"Lawless" by John Hillcoat, the first of four American films in the year's competition, premiered this morning. Set in Franklin, Virginia, in 1931, this is a Prohibition-era tale of a real family, the Bonderants, who became local legends as notorious moonshiners. Legend is the operative word here, as this is a highly romanticized story of three macho brothers and their apparent talent for besting the law, the competition, or death, as the case may be. This is film in which the good guys can be beaten to a pulp and be OK the next day, or take a shotgun blast to the gut from fore to aft but still get up and walk.
The cast is easy on the eyes: Tom Hardy as the eldest brother Forrest, who, as reputation has it, cannot be killed; Jason Clarke as Howard, the fearless middle brother who's batshit crazy when he's been consuming the product; and Shia Lebeouf as the youngest brother Jack, an aspiring lady's man who still has a lot to learn about the family business. Love interests include Jessica Chastain as a former fan-dancer from Chicago who shows up at the Bonderant enclave seeking the quiet life (!), and Mia Wasikowska as the sheltered daughter of a fundamentalist preacher.
HAPPY BELATED BIRTHDAY TO THE EBERT CLUB!
Marie writes: Doug Foster is a filmmaker and artist who produces large scale digital film installations that often play with ideas of symmetry and optical illusion. His piece The Heretics' Gate is currently on view at "Daydreaming with... St. Michael's" - an exhibition taking place at St. Michael's church in Camden, London. Note: Foster's piece first appeared at the Hell's Half Acre exhibition at the Old Vic Tunnels in London in 2010."The Heretics' Gate" draws inspiration from Dante's Inferno, the first part of his epic poem The Divine Comedy. A twenty foot high, arched screen and a thirty foot long reflecting pool, are cleverly combined to deliver a mesmerizing and strangely ethereal vision of hell at the central focus point of the church's imposing gothic architecture. To learn more, visit: Liquid Hell: A Q&A With Doug Foster.NOTE: The exhibition is the latest installment in renowned British music producer James Lavelle's curatorial and collaborative art venture, "DAYDREAMING WITH..." - a unique and visceral new exhibition experience, inspired by the desire to marry music and visual art. The goal is to bring together some of the most acclaimed creative names working in music, art, film, fashion and design.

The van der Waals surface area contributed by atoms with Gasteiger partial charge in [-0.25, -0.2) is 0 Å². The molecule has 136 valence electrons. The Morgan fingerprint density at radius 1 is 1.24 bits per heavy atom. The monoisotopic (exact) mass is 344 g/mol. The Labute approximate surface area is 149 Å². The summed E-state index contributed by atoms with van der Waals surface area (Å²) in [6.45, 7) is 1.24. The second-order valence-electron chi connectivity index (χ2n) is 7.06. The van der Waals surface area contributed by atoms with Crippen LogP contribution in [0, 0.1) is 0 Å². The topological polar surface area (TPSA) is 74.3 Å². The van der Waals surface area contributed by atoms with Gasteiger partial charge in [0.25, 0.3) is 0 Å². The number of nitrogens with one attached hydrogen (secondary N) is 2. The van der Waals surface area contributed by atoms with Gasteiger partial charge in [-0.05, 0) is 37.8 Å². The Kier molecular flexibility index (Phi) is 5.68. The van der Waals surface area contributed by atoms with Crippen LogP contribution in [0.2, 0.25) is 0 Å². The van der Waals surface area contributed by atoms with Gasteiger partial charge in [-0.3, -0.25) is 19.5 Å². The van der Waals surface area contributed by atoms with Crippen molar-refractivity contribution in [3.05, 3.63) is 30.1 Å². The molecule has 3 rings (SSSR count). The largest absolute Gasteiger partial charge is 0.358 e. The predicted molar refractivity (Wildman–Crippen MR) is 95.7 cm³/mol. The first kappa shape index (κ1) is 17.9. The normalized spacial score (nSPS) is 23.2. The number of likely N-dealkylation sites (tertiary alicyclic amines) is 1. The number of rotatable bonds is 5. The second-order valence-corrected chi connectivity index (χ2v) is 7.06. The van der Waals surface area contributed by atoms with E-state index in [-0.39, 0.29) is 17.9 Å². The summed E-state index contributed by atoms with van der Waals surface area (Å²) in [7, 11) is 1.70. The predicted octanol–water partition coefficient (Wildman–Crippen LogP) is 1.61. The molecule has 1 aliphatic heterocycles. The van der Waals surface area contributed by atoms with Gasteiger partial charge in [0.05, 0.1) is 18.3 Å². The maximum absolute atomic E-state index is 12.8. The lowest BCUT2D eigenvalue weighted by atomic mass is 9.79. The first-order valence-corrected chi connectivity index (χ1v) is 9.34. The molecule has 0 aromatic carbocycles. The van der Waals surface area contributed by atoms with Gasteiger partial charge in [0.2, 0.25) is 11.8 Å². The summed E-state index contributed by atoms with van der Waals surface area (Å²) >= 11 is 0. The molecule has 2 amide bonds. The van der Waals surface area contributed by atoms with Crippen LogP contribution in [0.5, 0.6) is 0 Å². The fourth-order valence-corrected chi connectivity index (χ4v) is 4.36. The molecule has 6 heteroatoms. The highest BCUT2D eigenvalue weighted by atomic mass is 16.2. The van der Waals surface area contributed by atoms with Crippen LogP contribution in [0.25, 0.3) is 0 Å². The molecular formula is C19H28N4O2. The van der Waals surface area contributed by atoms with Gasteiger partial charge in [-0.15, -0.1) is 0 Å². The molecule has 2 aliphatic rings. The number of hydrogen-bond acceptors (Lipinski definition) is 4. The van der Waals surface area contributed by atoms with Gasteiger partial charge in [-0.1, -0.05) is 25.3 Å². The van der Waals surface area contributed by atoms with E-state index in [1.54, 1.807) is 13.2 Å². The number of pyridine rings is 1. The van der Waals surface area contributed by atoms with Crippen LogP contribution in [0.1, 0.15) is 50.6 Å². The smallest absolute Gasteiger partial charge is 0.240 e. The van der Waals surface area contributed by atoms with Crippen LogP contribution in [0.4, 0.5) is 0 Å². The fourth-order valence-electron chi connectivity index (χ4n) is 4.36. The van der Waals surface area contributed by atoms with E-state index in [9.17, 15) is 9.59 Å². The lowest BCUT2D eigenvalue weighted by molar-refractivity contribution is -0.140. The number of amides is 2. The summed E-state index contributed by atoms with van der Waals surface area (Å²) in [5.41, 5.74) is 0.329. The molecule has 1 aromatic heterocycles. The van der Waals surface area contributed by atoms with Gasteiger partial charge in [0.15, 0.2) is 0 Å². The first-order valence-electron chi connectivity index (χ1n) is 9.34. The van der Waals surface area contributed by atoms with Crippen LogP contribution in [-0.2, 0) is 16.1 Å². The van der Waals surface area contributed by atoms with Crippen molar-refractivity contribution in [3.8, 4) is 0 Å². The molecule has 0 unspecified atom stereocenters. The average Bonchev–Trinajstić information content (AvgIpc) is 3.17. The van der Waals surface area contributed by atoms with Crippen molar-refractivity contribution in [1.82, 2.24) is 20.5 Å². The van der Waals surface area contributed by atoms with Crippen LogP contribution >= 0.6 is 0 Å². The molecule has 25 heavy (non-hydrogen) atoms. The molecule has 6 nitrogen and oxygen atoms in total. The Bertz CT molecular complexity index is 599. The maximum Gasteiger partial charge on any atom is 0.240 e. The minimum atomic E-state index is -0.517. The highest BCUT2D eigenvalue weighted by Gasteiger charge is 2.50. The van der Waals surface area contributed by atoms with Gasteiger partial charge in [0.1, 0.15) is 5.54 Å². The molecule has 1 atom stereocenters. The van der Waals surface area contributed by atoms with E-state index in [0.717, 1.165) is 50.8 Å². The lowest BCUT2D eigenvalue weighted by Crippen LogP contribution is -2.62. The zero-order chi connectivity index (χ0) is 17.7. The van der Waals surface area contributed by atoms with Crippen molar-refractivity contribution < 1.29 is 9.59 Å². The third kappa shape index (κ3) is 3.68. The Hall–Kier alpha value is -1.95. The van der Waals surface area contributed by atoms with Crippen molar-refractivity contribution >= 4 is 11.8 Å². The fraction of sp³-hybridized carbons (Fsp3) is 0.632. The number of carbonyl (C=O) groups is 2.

Behold a most wondrous find...."The Shop that time Forgot" Elizabeth and Hugh. Every inch of space is crammed with shelving. Some of the items still in their original wrappers from the 1920s. Many goods are still marked with pre-decimal prices."There's a shop in a small village in rural Scotland which still sells boxes of goods marked with pre-decimal prices which may well have been placed there 80 years ago. This treasure trove of a hardware store sells new products too. But its shelves, exterior haven't changed for years; its contents forgotten, dust-covered and unusual, branded with the names of companies long since out of business. Photographer Chris Frears has immortalized this shop further on film..." - Matilda Battersby. To read the full story, visit the Guardian. And visit here to see more photos of the shop and a stunning shot of Morton Castle on the homepage for Photographer Chris Fears.
Interviewees: Dick Morris, Ron Silver, Ann Coulter, David Frum, Ed Koch, Frank Gaffney, Steve Emerson, Peter King, Zell Miller, Dave Kopel, David Hardy, Jason Clarke, Bill Sammon.